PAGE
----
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Me thesis

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PLANNING A THESIS FOR POSTGRADUATE MEDICAL STUDENT & HOW TO WRITE A DISSERTATION

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Me thesis

  1. 1. Dr Md. Yunus Additional Professor & Coordinator, Medical Education Unit, NEIGRIHMS, Shillong PLANNING A THESIS FOR POSTGRADUATE MEDICAL STUDENT & HOW TO WRITE A DISSERTATION
  2. 2. A Dictionary meaning of a Thesis • The·sis (thss)n. pl. the·ses (-sz) • 1. A proposition that is maintained by argument • 2. A dissertation advancing an original point of view as a result of research, especially as a requirement for an academic degree • 3. A hypothetical proposition, especially one put forth without proof • 4. The first stage of the Hegelian dialectic process
  3. 3. “Thesis” & “Dissertation” • Words “Thesis” & “Dissertation” are used interchangeably • Thesis is much shorter than Dissertation (1 year versus 3-4 years) • Thesis & Doctoral Dissertation have different objectives • Objective of Thesis is to teach & train a PG student in Research Methodology & in Thesis process is more important than outcome • Whereas in Doctoral Dissertation (PhD) there is bound to be a new outcome & it reflects the critical thinking of the candidate on the research topic
  4. 4. What is Dissertation? • “A formal, often lengthy treatise or discourse, especially one written by a candidate for a doctoral degree” • “It is an exercise to train a PG student to plan, execute, evaluate, write & report a scientific project” • “It is an in depth study of a particular topic which contributes new information & knowledge in the field”
  5. 5. Why to do a Dissertation? AS FAR AS POST GRADUATE DEGREE COURSE IS CONCERNED THE TERM ‘DISSERTATION’ IS USED INSTEAD OF ‘THESIS’ As per the guidelines of MCI, many universities/Institute in India including NEIGRIHMS have made Dissertation a mandatory part of PG degree curriculum
  6. 6. Requirements for a PG dissertation • 1. Competent guide & • A determined student • 2. Adequate time • 3. Instrument, Equipments, Consumable & Drugs with technical know-how to use them
  7. 7. The Dissertation • 1. Teaches the fundamentals of Research Methodology & stimulates interest in research • 2. Helps to develop scientific attitude • 3. Teaches to probe in depth of a topic • 4. Teaches the critical appraisal of the medical literature • 5. Encourages to develop special technical skills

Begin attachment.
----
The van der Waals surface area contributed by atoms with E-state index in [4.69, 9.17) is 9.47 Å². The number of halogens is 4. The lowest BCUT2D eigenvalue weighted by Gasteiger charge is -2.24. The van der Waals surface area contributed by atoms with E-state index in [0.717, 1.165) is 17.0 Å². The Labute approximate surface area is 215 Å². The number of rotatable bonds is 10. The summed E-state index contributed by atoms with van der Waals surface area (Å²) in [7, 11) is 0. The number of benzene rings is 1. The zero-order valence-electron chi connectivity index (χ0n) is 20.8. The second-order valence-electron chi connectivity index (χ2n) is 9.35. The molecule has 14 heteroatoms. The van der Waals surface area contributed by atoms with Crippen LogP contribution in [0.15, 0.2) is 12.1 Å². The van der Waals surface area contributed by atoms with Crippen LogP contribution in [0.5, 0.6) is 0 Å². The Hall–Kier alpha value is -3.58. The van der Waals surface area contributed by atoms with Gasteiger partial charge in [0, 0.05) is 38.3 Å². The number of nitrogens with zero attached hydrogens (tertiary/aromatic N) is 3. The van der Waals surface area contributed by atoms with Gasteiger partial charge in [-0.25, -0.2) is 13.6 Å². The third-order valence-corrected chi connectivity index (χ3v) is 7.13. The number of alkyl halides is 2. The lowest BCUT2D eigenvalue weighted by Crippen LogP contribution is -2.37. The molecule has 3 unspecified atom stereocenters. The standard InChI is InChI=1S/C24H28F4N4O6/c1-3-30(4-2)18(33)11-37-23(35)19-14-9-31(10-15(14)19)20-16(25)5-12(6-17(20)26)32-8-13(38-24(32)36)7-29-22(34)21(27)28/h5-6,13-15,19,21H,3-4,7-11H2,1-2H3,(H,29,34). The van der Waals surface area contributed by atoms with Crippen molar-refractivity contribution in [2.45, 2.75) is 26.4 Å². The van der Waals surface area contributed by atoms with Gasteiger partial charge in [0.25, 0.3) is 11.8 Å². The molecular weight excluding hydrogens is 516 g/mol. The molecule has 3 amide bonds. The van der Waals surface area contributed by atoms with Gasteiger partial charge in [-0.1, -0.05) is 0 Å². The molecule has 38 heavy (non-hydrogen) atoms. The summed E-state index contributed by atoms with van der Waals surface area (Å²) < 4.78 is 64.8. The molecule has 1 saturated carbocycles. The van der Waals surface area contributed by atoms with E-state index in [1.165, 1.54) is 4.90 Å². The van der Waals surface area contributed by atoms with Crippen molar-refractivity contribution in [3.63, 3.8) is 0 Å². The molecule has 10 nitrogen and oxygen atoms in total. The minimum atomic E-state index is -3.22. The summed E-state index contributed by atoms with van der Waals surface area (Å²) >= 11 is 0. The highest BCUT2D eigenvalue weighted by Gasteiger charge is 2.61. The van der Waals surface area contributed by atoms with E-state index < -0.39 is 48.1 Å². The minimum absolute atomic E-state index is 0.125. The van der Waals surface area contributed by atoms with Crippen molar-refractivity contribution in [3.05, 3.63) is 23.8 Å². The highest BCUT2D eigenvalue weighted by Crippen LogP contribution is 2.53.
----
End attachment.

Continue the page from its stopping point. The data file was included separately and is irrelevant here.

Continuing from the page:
8. 8. The Dissertation Cont.. • 6. Encourages the students to use library & electronic medical data bases • 7. Contributes new knowledge • 8. Teaches publishing of a scientific data • 9. Satisfies the academic /scientific instincts of PG students • 10. Brings about a behavioural change in a student
  9. 9. Role of Postgraduate Students • They must realize its importance • Get truly involved in their projects • Work sincerely & honestly to make use of this best opportunity of learning • Wrong notion amongst the students & inability to relate the need of dissertation with their clinical goal leads to malpractice like cooking the data, statistics, & copying from other sources
  10. 10. Role of Guides & Responsibility of Faculty Mentors • Supervision & guidance of the candidate at all stages of the dissertation • Helping from all angles to conduct a proper study • • The faculty mentor should make every effort to orient the student to a practical problem that can be addressed within the available time • 1. background of the problem being investigated • 2. hypothesis that will be examined • 3. specific aims of the study • 4. methods that will be used including details of the specific design of the study • 5. selected references
  11. 11. Submission of Dissertation Protocol • It should be submitted at the end of six months after admission in the course • Protocol in essence should consist of: • a. Introduction & objectives of the research project • b. Brief review of literature • c. Suggested materials and methods, & (scheme of work) • d. Statistician should be consulted at the time of selection of groups, number of cases & method of study • e. References
  12. 12. Where and How to Start? Selection of the topic • 1). Idea: Invariably comes from the guide • The guide is an experienced person with the knowledge of the research • The limitations of the facilities available in the institution • Moreover it is a maiden experience for the PG student
  13. 13. Guide for Dissertation • 1. Chief guide will be from the parent department • 2. Co-guide(s) will be from the parent department or from other disciplines related to
  14. 14. 2) Formulation of Hypothesis • Hypothesis is nothing but an idea, which is yet to be proved • example a Research hypothesis can be formulated • “Epidural Ketamine in sub-anaesthetic doses provides effective post operative pain relief following upper abdominal surgeries”